What is best for which use, advantage, or application, especially for climbing.
Believe it or not in the range of lengths you are looking at there is very little scientific support for there being any real discernible differences in performance (both in absolute power and metabolic efficiency). For the lengths you are considering I would suggest this is largely a personal preference choice.
Crank length and maximal power
If we are concerned about maximal power output, there appears to be no significant difference for the crank length range commonly (Martin and Spirduso 2001). The study used 16 male cyclists were tested for maximal power across crank lengths of 120, 145,170,195, and 220mm. Only the extreme (120, 220mm) showed a significantly lower maximal power, but the effect size is small (around 4%).
Figure 1 - Maximal power as a function of crank length (reproduced from Martin and Spirduso (2001)). Be careful of the Y-Axis scale, the effect size is actually small and error bars are large indicating a lot of individual variability.
Choosing a crank length for optimal power
Martin and Spirduso (2001) also attempted to create a formula for optimal crank length based on fitting a 2nd-order polynomial regressions to the subjects best power (response) as a function of the ratio of leg, tibia, and femur lengths to crank ratios (think inverse U cuvrve). Leg and tibia lengths had support ($R^2$ of 20.5 and 21.1%), but the effect size was small (around 3%) and the relationship had a number of outliers. That said, the regressions suggested a crank length that is 20% of your leg length or 41% of the tibia length.
As a side note, in terms of effect size, you can gain 5% through gear selection, using larger cogs (see Spicer, 2000).
Crank length and metabolic efficiency
Most cyclists are not producing maximal power on their ride. Instead we tend to spend most of our time at sub-optimal output levels. In this case we might be more interested in the metabolic cost of cycling, and optimize the setup to be the most metabolically efficient. McDaniel et al 2002, investigated the impact of a number of factors (including crank length) on metabolic cost. 9 cyclists were used in the study. A smaller number of crank lengths were used (145, 170, 195 mm) compared to Martin and Spirduso (2001). Pedal rates were also investigated (40, 60, 80, 100 rpm).
Overall, mechanical power strongly predicted metabolic cost (R^2 = 0.95; not surprising) and the authors used the metabolism residuals (left over variability) to investigate the impact of crank lengths, pedal rates, and pedal speed. The used step-wise regression to attempt to build the best descriptive model (personally I think small-sample sized corrected AIC ranking would have been more appropriate). They found independently each had some descriptive power, but overall the best descriptor was pedal speed (combination of crank length and pedal rate (cadence)). Once pedal speed was accounted for the other factors (e.g., crank length) provided little descriptive power. Note that all of these factors will be related (i.e., multicollinearity) so it is not surprising on their own there would be some descriptive power.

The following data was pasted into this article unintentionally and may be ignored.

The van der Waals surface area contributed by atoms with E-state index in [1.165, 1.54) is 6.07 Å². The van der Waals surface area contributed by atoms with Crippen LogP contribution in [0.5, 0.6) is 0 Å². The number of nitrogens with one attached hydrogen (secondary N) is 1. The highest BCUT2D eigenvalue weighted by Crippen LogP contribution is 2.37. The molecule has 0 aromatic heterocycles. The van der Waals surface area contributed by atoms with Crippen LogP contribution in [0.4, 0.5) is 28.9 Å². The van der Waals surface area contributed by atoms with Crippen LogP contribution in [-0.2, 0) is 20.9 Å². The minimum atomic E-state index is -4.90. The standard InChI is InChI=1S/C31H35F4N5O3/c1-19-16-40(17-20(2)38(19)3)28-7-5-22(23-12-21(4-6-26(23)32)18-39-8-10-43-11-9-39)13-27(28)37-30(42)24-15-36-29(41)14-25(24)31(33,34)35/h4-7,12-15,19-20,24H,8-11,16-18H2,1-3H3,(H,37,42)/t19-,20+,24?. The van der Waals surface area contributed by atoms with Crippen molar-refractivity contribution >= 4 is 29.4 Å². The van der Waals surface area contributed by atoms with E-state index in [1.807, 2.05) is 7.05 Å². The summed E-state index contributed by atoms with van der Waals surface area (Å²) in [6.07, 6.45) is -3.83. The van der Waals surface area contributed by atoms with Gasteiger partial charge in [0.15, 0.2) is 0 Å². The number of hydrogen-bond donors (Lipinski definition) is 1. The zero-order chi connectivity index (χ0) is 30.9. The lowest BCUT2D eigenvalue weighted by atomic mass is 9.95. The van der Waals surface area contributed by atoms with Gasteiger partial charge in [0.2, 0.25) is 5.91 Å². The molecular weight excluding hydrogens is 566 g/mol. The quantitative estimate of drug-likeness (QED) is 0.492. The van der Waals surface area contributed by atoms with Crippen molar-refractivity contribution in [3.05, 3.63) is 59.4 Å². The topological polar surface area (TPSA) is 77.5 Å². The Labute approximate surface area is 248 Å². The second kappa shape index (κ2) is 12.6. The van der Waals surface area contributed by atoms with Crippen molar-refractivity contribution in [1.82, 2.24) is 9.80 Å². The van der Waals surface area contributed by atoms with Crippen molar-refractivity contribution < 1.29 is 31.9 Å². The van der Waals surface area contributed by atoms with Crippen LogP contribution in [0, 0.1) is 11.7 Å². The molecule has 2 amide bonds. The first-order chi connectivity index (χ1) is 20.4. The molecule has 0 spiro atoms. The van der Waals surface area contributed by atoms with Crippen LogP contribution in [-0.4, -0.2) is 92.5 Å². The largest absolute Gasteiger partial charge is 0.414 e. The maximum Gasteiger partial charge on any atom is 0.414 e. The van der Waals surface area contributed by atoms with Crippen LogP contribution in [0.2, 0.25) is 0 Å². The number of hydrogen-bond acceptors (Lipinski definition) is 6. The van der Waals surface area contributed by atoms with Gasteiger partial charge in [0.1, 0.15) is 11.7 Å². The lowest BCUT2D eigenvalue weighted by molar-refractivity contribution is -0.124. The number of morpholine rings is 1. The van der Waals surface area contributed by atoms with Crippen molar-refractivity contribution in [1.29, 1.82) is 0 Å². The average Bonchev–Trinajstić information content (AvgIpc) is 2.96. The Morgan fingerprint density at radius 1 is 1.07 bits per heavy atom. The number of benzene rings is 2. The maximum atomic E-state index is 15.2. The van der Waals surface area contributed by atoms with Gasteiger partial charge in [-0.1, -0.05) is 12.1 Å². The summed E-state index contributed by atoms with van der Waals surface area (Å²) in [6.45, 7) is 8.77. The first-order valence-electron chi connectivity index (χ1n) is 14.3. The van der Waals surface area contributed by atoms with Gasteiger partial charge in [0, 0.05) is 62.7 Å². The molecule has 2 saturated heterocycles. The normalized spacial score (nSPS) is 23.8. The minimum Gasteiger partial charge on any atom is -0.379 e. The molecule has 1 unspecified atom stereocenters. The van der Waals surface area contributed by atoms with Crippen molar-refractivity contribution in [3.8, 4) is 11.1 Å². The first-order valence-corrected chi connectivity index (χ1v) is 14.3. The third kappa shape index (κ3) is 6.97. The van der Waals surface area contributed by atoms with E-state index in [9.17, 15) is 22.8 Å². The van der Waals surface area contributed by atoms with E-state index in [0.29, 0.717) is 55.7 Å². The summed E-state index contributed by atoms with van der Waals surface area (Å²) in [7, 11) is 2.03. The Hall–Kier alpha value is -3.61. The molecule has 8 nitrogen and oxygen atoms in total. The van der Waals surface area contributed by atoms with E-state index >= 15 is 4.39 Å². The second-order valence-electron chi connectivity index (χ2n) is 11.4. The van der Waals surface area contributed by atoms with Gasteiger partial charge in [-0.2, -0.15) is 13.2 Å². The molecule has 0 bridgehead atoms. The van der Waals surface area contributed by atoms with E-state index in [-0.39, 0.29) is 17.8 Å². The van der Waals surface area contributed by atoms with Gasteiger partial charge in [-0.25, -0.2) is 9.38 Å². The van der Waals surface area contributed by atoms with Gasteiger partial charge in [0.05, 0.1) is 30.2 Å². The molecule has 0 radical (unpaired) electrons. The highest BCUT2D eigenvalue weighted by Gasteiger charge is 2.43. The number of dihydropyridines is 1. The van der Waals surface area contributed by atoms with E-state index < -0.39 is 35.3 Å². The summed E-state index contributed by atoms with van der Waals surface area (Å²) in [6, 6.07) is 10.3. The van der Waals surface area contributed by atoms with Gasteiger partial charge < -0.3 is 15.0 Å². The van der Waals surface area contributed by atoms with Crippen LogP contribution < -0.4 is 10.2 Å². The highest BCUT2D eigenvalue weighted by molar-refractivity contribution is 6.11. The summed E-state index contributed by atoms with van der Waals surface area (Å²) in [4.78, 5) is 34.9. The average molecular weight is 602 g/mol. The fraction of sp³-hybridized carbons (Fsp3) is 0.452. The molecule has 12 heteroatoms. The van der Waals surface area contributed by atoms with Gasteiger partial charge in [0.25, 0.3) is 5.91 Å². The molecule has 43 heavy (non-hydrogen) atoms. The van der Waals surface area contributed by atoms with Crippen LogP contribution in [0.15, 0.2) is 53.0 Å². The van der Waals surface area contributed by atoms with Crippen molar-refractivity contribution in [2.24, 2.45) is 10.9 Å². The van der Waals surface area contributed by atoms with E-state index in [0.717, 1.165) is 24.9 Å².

In terms of metabolic cost, it would seem your pedal speed is what matters. To quote the author:
The main finding of this investigation was that mechanical power output and pedal speed accounted for 99% of the variation in metabolic cost at intensities below LT.
Note that LT stands for Lactic Threshold (aka maximal aerobic capacity). More importantly, they follow up and state (emphasis added):
Mechanical power output alone accounted for 95% of the variation in metabolic cost, suggesting that, even with our wide range of pedaling rates, pedal speeds, and crank lengths, muscles’ ability to convert chemical energy to mechanical work was remarkably stable.
Choosing your length
The take home is our body will adapt to the commonly used crank lengths, so you need to select base on other factors. While some will argue that performance gains are possible, these for the most part appear to be small, on the order of small drive train efficiency gains (e.g., using larger rear cog; see Spicer, 2000). A common theme to me is that individual variability seems to be a much larger effect, therefore you will need to consider your personal situation.
If I had to suggest one potential selection criteria I would suggest considering if you like to spin or mash your gears. If you like to spin, you will likely want a shorter crank length so you can turn your legs over faster. If you like to mash, a longer crank length will likely feel better as you have more leverage. As an aside, spinning can also be more efficient as you tend to use a larger cog in the back, which is known to be more efficient (Spicer, 2000). Why on earth modern cassettes use such small cogs I have no idea! I suspect weight at the cost of efficiency.
Other SE questions covering this subject.
A good summary of the science, in a readable format, is available on the Cervelo website: